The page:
Every year in Ireland, 900 people are diagnosed with alcohol-related cancers and around 500 of them die as a result. The amount of alcohol per person that we drink in Ireland is above the European average.
Cancers that are linked to alcohol consumption include:
- Oesophageal (food pipe)
The less you drink the lower the risk
The less alcohol you drink, the lower your risk of getting bowel cancer and many other cancers and diseases. No type of alcohol is better or worse than another, it is the alcohol itself that leads to the damage, no matter whether it is in wine, beer or spirits.
Not everyone who drinks alcohol will develop cancer. But on the whole, scientists have found that some cancers are more common in people who drink more alcohol than others.
Don’t drink to excess
- If you drink alcohol of any type, limit your intake.
- Not drinking alcohol is better for cancer prevention.
Know your limits: Alcohol guidelines
To reduce your risk of cancer, and to keep healthy risks to a minimum, women should drink no more than 11 standard drinks a week. Men should drink no more than 17 standard drinks a week.
Be aware of how many standard drinks are in your favourite drink. For example, there are two standard drinks in a pint.
These guidelines are intended for adults only. When considering these guidelines, it is important to remember that drinks should be spaced out over the week and should never be saved up to drink in one session. The HSE recommends that you aim for at least two alcohol-free days every week.
And remember these drink guidelines are a limit not a target.
When it comes to alcohol and cancer, less is better. None is best.
What is a standard drink?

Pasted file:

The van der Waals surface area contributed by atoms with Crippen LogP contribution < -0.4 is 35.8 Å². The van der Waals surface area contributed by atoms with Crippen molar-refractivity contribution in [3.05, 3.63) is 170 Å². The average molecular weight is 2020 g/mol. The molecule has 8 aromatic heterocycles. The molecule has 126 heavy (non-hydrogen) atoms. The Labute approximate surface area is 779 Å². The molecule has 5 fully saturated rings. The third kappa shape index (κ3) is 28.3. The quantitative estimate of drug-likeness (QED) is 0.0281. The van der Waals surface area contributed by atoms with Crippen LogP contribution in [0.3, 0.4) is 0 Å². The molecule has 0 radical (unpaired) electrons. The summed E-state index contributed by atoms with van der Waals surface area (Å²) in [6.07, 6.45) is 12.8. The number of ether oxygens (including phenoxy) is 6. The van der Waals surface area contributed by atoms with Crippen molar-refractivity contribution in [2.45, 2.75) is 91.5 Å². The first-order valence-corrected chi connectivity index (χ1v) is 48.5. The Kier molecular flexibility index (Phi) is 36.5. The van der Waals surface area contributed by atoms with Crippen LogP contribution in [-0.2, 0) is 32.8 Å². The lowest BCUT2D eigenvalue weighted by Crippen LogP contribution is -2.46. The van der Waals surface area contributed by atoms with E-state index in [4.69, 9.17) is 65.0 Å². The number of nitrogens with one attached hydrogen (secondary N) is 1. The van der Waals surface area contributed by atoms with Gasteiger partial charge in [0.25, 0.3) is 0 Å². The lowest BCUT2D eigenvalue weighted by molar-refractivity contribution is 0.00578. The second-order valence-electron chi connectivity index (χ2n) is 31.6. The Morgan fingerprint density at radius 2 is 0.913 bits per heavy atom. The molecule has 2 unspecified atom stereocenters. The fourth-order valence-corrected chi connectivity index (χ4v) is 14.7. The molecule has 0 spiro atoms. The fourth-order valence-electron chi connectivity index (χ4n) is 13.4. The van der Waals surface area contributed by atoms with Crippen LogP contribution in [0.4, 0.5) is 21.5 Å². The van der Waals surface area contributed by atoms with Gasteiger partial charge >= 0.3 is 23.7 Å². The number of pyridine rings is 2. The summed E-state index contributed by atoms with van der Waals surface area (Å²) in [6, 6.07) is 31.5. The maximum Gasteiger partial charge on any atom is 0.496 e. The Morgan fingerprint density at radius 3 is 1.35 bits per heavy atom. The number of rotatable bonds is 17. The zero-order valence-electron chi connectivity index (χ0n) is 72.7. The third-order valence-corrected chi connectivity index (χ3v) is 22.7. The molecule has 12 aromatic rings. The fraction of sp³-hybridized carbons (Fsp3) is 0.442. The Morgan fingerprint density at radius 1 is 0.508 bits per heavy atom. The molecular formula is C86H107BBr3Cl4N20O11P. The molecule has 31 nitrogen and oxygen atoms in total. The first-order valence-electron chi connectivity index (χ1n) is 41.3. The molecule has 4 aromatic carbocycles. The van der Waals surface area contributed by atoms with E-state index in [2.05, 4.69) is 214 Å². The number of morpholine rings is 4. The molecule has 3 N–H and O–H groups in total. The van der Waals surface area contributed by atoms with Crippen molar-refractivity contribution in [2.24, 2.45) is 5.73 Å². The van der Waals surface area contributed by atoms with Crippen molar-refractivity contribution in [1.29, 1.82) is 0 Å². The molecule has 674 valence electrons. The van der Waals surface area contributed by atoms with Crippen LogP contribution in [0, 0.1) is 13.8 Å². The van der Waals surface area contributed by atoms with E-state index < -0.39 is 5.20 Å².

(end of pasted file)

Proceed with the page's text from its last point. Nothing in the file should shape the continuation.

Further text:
One standard drink of alcohol is:
- A half pint of beer, lager or stout
- One small glass of wine (100ml)
- One measure of spirits.
As a rough guide, a standard drink contains about 10-12 grams of pure alcohol. However, some restaurants and bars serve larger drinks than the standard. Also, there are differences in the size and strength of a standard drink across European countries.
You should avoid alcohol:
- During pregnancy
- While breast-feeding
- When trying for a baby.
Any alcohol increases the cancer risk
Even low-level drinking (meaning around a drink a day on average) increases the risk of breast, mouth, throat and oesophageal cancers a small amount. And the more you drink, the higher the risk of these and other cancers.
There’s no ‘safe’ limit for alcohol when it comes to cancer, but the risk is smaller for people who drink within the guidelines.
A pint of lager or a large glass of wine both contain about 2 standard drinks of alcohol. If you regularly drink this amount every day it can increase your risk of cancer of the:
- Oesophageal (food pipe)
Alcohol is more likely to cause head and neck cancer than breast cancer. However, because breast cancer is one of the most common cancers, and because so many women drink small amounts of alcohol regularly, a large number of women could be affected. In addition, there is a strong link between inherited breasts cancers and alcohol. If you have a family history of breast cancer, you may want to consider drinking well beneath the recommended guidelines or giving up alcohol completely to help minimise your risk.
Why does alcohol increase your risk of cancer?
There are several reasons why drinking alcohol causes cancer. It is likely that different cancers are caused in different ways.
- Ethanol and acetaldehyde
Alcohol (ethanol) is converted in our bodies into a chemical called acetaldehyde. Both ethanol and acetaldehyde are cancer-causing substances.
- Liver cirrhosis
Alcohol damages the cells of the liver and can cause a disease called liver cirrhosis, making you more likely to develop liver cancer.
Alcohol can increase the levels of some hormones, such as oestrogen. High levels of oestrogen increase the risk of breast cancer.